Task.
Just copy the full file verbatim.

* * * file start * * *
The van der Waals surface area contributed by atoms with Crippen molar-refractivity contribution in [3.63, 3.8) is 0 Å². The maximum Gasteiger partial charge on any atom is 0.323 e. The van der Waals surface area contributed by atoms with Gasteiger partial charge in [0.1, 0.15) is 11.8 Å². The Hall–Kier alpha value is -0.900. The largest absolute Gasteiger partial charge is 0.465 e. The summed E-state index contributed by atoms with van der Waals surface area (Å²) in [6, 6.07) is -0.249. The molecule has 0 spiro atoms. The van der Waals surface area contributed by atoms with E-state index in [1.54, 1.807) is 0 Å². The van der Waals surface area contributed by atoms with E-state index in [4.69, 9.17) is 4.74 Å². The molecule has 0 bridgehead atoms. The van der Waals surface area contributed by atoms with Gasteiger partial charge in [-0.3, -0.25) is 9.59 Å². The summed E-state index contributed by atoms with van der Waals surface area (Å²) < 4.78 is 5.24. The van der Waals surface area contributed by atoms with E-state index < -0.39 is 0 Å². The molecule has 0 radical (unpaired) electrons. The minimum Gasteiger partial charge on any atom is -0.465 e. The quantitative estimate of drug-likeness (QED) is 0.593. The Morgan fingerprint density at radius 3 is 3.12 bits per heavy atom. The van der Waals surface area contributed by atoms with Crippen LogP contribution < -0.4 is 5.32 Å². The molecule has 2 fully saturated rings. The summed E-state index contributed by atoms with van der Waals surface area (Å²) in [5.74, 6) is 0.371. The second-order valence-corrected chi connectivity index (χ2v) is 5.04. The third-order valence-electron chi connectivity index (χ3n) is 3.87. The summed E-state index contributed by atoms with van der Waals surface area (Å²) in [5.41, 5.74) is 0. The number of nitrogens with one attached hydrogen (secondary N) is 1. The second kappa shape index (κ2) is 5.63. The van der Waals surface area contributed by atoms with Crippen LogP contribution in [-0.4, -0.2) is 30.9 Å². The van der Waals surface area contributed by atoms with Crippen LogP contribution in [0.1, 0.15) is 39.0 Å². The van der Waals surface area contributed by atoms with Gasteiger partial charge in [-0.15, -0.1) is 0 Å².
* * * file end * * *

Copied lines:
The van der Waals surface area contributed by atoms with Crippen molar-refractivity contribution in [3.63, 3.8) is 0 Å². The maximum Gasteiger partial charge on any atom is 0.323 e. The van der Waals surface area contributed by atoms with Gasteiger partial charge in [0.1, 0.15) is 11.8 Å². The Hall–Kier alpha value is -0.900. The largest absolute Gasteiger partial charge is 0.465 e. The summed E-state index contributed by atoms with van der Waals surface area (Å²) in [6, 6.07) is -0.249. The molecule has 0 spiro atoms. The van der Waals surface area contributed by atoms with E-state index in [1.54, 1.807) is 0 Å². The van der Waals surface area contributed by atoms with E-state index in [4.69, 9.17) is 4.74 Å². The molecule has 0 bridgehead atoms. The van der Waals surface area contributed by atoms with Gasteiger partial charge in [-0.3, -0.25) is 9.59 Å². The summed E-state index contributed by atoms with van der Waals surface area (Å²) < 4.78 is 5.24. The van der Waals surface area contributed by atoms with E-state index < -0.39 is 0 Å². The molecule has 0 radical (unpaired) electrons. The minimum Gasteiger partial charge on any atom is -0.465 e. The quantitative estimate of drug-likeness (QED) is 0.593. The Morgan fingerprint density at radius 3 is 3.12 bits per heavy atom. The van der Waals surface area contributed by atoms with Crippen LogP contribution < -0.4 is 5.32 Å². The molecule has 2 fully saturated rings. The summed E-state index contributed by atoms with van der Waals surface area (Å²) in [5.74, 6) is 0.371. The second-order valence-corrected chi connectivity index (χ2v) is 5.04. The third-order valence-electron chi connectivity index (χ3n) is 3.87. The summed E-state index contributed by atoms with van der Waals surface area (Å²) in [5.41, 5.74) is 0. The number of nitrogens with one attached hydrogen (secondary N) is 1. The second kappa shape index (κ2) is 5.63. The van der Waals surface area contributed by atoms with Crippen LogP contribution in [-0.4, -0.2) is 30.9 Å². The van der Waals surface area contributed by atoms with Crippen LogP contribution in [0.1, 0.15) is 39.0 Å². The van der Waals surface area contributed by atoms with Gasteiger partial charge in [-0.15, -0.1) is 0 Å².